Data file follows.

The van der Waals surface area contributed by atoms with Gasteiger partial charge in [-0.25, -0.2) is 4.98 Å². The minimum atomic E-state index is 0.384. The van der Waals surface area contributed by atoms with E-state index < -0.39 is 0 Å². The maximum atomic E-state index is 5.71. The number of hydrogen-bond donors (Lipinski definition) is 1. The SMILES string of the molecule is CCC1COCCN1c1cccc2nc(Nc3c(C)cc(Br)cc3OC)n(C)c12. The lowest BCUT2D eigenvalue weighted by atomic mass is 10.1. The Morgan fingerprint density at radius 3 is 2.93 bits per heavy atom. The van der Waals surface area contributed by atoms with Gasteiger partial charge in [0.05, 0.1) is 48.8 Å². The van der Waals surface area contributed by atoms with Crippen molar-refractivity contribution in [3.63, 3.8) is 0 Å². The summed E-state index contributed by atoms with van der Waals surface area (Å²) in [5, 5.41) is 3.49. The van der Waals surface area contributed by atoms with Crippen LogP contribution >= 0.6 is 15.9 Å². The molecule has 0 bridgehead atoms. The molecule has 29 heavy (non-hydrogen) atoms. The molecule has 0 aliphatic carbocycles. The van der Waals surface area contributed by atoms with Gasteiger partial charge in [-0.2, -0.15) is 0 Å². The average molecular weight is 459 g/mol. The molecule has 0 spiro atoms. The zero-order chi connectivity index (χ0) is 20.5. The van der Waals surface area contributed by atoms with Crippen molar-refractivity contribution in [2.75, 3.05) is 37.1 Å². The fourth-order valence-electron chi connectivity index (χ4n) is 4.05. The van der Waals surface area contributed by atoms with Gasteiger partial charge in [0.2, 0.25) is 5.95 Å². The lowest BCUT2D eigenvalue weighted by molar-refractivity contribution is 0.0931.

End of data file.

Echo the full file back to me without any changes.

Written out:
The van der Waals surface area contributed by atoms with Gasteiger partial charge in [-0.25, -0.2) is 4.98 Å². The minimum atomic E-state index is 0.384. The van der Waals surface area contributed by atoms with E-state index < -0.39 is 0 Å². The maximum atomic E-state index is 5.71. The number of hydrogen-bond donors (Lipinski definition) is 1. The SMILES string of the molecule is CCC1COCCN1c1cccc2nc(Nc3c(C)cc(Br)cc3OC)n(C)c12. The lowest BCUT2D eigenvalue weighted by atomic mass is 10.1. The Morgan fingerprint density at radius 3 is 2.93 bits per heavy atom. The van der Waals surface area contributed by atoms with Gasteiger partial charge in [0.05, 0.1) is 48.8 Å². The van der Waals surface area contributed by atoms with Crippen molar-refractivity contribution in [3.63, 3.8) is 0 Å². The summed E-state index contributed by atoms with van der Waals surface area (Å²) in [5, 5.41) is 3.49. The van der Waals surface area contributed by atoms with Crippen LogP contribution >= 0.6 is 15.9 Å². The molecule has 0 bridgehead atoms. The molecule has 29 heavy (non-hydrogen) atoms. The molecule has 0 aliphatic carbocycles. The van der Waals surface area contributed by atoms with Gasteiger partial charge in [-0.2, -0.15) is 0 Å². The average molecular weight is 459 g/mol. The molecule has 0 spiro atoms. The zero-order chi connectivity index (χ0) is 20.5. The van der Waals surface area contributed by atoms with Crippen molar-refractivity contribution in [2.75, 3.05) is 37.1 Å². The fourth-order valence-electron chi connectivity index (χ4n) is 4.05. The van der Waals surface area contributed by atoms with Gasteiger partial charge in [0.2, 0.25) is 5.95 Å². The lowest BCUT2D eigenvalue weighted by molar-refractivity contribution is 0.0931.